Diana Probst, Cambridge Artist

Thinning paint and painting layers

Sheen of wet oil paintThis is an expansion to a couple of Twitter posts I made as @DianaProbst. Oil paints can be put on in layers, but because they are slow-drying, there are some rules that have to be obeyed for a painting that will hold together.

Oil is a flexible medium. It starts as long molecule chains and slowly it contracts and the molecule links with itself more. It never really dries but polymerises and continues changing slowly over a very long time. However, the rate of change alters enough that you can call a painting dry.

This means you have to be careful when you put paints onto other paints. If you put something that will be brittle over a paint that flexes, then any tiny cracks or weaknesses will get bigger over time. If you put a flexible paint over a brittle one, it acts to glue the surface below together, and stretches over it. You might still have a problem with the brittle layer cracking as canvas grows and shrinks with atmospheric conditions, but all told, the paint surface will be stronger.

Keeping that in mind, there are two ways of thinning down paint. Oils can be worked at any consistency from stiff concrete through toothpaste to runny cream. Some will vary in the tube because of what is required to keep a pigment in the medium, and others will be thinned down because the artist wants to work with them that way. You can add more oil, altering the ratio of oil to pigment, or you can add a thinner in which oil is soluble. For the lower layers of painting, you should not add oil. Always aim for more flexibility as you get further from the canvas. With one layer, there is no need to worry about that, but you will want to be covering the canvas, so thinning the paint at all is probably a bad idea.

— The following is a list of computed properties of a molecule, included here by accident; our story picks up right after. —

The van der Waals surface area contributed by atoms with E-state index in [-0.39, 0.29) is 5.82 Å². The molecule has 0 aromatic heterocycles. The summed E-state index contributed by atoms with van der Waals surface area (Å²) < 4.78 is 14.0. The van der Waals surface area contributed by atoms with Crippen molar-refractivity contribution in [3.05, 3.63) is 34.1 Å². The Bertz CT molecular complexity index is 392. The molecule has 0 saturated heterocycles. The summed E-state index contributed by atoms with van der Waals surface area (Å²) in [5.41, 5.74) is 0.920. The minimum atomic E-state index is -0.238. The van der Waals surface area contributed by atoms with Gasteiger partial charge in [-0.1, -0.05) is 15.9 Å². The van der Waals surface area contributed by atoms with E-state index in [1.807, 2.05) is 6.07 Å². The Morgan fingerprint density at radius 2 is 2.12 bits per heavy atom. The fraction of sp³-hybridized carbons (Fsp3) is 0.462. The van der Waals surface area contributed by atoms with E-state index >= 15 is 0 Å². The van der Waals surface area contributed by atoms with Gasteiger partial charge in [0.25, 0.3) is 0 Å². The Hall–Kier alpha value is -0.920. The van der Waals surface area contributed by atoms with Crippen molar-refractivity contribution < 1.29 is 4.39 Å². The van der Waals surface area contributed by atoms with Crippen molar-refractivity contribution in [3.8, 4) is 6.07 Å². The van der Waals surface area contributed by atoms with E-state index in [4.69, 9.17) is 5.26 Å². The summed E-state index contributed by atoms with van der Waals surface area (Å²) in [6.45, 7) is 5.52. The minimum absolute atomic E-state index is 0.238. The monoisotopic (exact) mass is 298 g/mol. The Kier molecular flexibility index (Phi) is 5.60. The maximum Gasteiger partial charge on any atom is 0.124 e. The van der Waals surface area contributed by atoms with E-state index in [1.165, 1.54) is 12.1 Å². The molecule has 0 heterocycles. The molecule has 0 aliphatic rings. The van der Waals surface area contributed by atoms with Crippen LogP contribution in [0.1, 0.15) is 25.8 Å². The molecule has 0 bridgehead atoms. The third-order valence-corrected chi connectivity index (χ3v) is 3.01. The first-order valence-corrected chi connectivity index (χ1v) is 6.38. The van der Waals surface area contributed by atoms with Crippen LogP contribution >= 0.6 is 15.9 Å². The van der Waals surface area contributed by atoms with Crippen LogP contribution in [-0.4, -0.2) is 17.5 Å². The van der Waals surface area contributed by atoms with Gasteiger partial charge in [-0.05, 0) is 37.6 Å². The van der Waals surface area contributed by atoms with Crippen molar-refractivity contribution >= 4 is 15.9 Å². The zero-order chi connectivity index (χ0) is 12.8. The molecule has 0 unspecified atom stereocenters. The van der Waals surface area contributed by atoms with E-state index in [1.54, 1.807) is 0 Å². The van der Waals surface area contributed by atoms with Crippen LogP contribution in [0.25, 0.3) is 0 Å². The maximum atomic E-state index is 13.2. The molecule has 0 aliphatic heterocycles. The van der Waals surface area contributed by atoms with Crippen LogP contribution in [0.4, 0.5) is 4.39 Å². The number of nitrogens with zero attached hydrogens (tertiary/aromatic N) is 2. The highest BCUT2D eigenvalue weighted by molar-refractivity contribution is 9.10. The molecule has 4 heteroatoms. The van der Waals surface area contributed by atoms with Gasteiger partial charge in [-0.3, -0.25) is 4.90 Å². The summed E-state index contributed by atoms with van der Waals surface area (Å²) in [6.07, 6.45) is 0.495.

Paint with oil and thinnerThinners like odourless mineral spirits come in many brand names, and can be used instead of turps or white spirit – they are safer and smell less. Thinners evaporate from the surface, so they will leave behind a thin paint film which may be slightly porous. That will end up looking flat. Oil adds gloss, so if you mix paint with oil, it will end up with a shinier surface, and look newly completed for longer. You can also add oil to the surface afterwards to bring up any flat areas. The picture to the right is Chrome Green with a pool of oil and a pool of thinner – you can tell which is which because the oil is thicker and more glossy.

For most paint, you want to use the strongest oil possible – linseed. There is a lot of argument about which sorts are best, but I use linseed stand oil. It has been left around for a long time and has already done most of its yellowing. I then thin that down with my brand of OMS to make something at the consistency of normal linseed oil. Again, there is a potential for it to be slightly porous, but I make it more and more oily as I go over the surfaces, and my style of thin layers of paint benefits from the mix.

For colours that are nearly white, and for pale blues, use an oil that will not add yellow, even as it ages. Poppy and safflower seem to be the most popular – I use poppy, but that is because it is what I bought.

TLDR; You can thin down with oil or white-spirit substitute, but don’t put oily layers underneath ones with less oil.